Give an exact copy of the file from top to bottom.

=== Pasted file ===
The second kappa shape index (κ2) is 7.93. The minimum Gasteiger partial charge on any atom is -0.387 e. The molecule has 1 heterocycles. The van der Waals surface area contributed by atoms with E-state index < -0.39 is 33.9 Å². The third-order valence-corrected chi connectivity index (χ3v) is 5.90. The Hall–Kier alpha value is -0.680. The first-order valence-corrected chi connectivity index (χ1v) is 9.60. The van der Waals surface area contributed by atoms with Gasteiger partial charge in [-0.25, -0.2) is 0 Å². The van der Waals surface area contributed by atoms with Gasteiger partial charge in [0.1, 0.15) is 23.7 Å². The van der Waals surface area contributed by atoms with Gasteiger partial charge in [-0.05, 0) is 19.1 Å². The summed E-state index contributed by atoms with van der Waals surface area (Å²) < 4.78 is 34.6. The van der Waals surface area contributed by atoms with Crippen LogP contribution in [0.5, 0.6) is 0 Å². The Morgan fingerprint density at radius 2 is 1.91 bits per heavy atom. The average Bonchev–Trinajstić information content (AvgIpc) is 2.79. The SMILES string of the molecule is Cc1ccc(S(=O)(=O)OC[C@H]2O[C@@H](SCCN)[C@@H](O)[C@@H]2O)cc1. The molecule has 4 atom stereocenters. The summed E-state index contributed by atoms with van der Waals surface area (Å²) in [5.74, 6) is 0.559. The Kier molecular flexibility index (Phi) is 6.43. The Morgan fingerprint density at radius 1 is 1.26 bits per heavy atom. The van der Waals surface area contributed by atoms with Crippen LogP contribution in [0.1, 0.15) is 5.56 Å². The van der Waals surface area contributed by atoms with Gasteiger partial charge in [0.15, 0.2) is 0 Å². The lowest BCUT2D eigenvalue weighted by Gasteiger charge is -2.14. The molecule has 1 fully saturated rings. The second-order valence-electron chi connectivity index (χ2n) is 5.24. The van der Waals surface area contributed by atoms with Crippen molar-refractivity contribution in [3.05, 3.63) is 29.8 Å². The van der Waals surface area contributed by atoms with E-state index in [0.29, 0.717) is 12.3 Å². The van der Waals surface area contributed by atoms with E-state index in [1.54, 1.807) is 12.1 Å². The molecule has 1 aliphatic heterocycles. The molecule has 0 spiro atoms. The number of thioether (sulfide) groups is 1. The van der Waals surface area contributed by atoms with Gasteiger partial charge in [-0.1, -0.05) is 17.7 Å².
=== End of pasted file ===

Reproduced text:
The second kappa shape index (κ2) is 7.93. The minimum Gasteiger partial charge on any atom is -0.387 e. The molecule has 1 heterocycles. The van der Waals surface area contributed by atoms with E-state index < -0.39 is 33.9 Å². The third-order valence-corrected chi connectivity index (χ3v) is 5.90. The Hall–Kier alpha value is -0.680. The first-order valence-corrected chi connectivity index (χ1v) is 9.60. The van der Waals surface area contributed by atoms with Gasteiger partial charge in [-0.25, -0.2) is 0 Å². The van der Waals surface area contributed by atoms with Gasteiger partial charge in [0.1, 0.15) is 23.7 Å². The van der Waals surface area contributed by atoms with Gasteiger partial charge in [-0.05, 0) is 19.1 Å². The summed E-state index contributed by atoms with van der Waals surface area (Å²) < 4.78 is 34.6. The van der Waals surface area contributed by atoms with Crippen LogP contribution in [0.5, 0.6) is 0 Å². The Morgan fingerprint density at radius 2 is 1.91 bits per heavy atom. The average Bonchev–Trinajstić information content (AvgIpc) is 2.79. The SMILES string of the molecule is Cc1ccc(S(=O)(=O)OC[C@H]2O[C@@H](SCCN)[C@@H](O)[C@@H]2O)cc1. The molecule has 4 atom stereocenters. The summed E-state index contributed by atoms with van der Waals surface area (Å²) in [5.74, 6) is 0.559. The Kier molecular flexibility index (Phi) is 6.43. The Morgan fingerprint density at radius 1 is 1.26 bits per heavy atom. The van der Waals surface area contributed by atoms with Crippen LogP contribution in [0.1, 0.15) is 5.56 Å². The van der Waals surface area contributed by atoms with Gasteiger partial charge in [0.15, 0.2) is 0 Å². The lowest BCUT2D eigenvalue weighted by Gasteiger charge is -2.14. The molecule has 1 fully saturated rings. The second-order valence-electron chi connectivity index (χ2n) is 5.24. The van der Waals surface area contributed by atoms with Crippen molar-refractivity contribution in [3.05, 3.63) is 29.8 Å². The van der Waals surface area contributed by atoms with E-state index in [0.29, 0.717) is 12.3 Å². The van der Waals surface area contributed by atoms with E-state index in [1.54, 1.807) is 12.1 Å². The molecule has 1 aliphatic heterocycles. The molecule has 0 spiro atoms. The number of thioether (sulfide) groups is 1. The van der Waals surface area contributed by atoms with Gasteiger partial charge in [-0.1, -0.05) is 17.7 Å².